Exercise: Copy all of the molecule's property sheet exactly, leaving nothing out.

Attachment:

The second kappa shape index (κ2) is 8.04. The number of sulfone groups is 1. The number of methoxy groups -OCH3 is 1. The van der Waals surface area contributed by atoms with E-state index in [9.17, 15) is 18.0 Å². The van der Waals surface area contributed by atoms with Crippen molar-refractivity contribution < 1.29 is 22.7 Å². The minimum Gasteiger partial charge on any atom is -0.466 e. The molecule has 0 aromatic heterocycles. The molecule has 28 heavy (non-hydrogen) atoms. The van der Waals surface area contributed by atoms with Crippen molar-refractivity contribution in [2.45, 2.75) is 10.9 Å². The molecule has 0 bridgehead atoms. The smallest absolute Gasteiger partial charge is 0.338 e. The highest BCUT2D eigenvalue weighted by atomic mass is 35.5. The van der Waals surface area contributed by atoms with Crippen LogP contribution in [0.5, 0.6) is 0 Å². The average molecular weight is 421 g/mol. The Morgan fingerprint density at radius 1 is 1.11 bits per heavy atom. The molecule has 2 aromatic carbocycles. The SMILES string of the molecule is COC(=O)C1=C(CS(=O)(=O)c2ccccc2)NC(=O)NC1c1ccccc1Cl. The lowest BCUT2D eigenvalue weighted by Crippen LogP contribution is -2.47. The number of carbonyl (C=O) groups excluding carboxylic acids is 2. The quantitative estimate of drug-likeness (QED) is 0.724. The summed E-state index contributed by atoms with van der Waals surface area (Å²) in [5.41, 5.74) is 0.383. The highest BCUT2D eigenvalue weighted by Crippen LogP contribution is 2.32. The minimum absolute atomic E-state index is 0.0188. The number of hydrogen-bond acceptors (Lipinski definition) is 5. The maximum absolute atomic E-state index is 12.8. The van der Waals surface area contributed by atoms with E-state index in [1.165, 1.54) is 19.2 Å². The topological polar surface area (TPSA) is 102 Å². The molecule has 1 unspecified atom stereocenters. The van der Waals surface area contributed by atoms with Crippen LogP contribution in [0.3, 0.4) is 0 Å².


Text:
The second kappa shape index (κ2) is 8.04. The number of sulfone groups is 1. The number of methoxy groups -OCH3 is 1. The van der Waals surface area contributed by atoms with E-state index in [9.17, 15) is 18.0 Å². The van der Waals surface area contributed by atoms with Crippen molar-refractivity contribution < 1.29 is 22.7 Å². The minimum Gasteiger partial charge on any atom is -0.466 e. The molecule has 0 aromatic heterocycles. The molecule has 28 heavy (non-hydrogen) atoms. The van der Waals surface area contributed by atoms with Crippen molar-refractivity contribution in [2.45, 2.75) is 10.9 Å². The molecule has 0 bridgehead atoms. The smallest absolute Gasteiger partial charge is 0.338 e. The highest BCUT2D eigenvalue weighted by atomic mass is 35.5. The van der Waals surface area contributed by atoms with Crippen LogP contribution in [0.5, 0.6) is 0 Å². The average molecular weight is 421 g/mol. The Morgan fingerprint density at radius 1 is 1.11 bits per heavy atom. The molecule has 2 aromatic carbocycles. The SMILES string of the molecule is COC(=O)C1=C(CS(=O)(=O)c2ccccc2)NC(=O)NC1c1ccccc1Cl. The lowest BCUT2D eigenvalue weighted by Crippen LogP contribution is -2.47. The number of carbonyl (C=O) groups excluding carboxylic acids is 2. The quantitative estimate of drug-likeness (QED) is 0.724. The summed E-state index contributed by atoms with van der Waals surface area (Å²) in [5.41, 5.74) is 0.383. The highest BCUT2D eigenvalue weighted by Crippen LogP contribution is 2.32. The minimum absolute atomic E-state index is 0.0188. The number of hydrogen-bond acceptors (Lipinski definition) is 5. The maximum absolute atomic E-state index is 12.8. The van der Waals surface area contributed by atoms with E-state index in [1.165, 1.54) is 19.2 Å². The topological polar surface area (TPSA) is 102 Å². The molecule has 1 unspecified atom stereocenters. The van der Waals surface area contributed by atoms with Crippen LogP contribution in [0.3, 0.4) is 0 Å².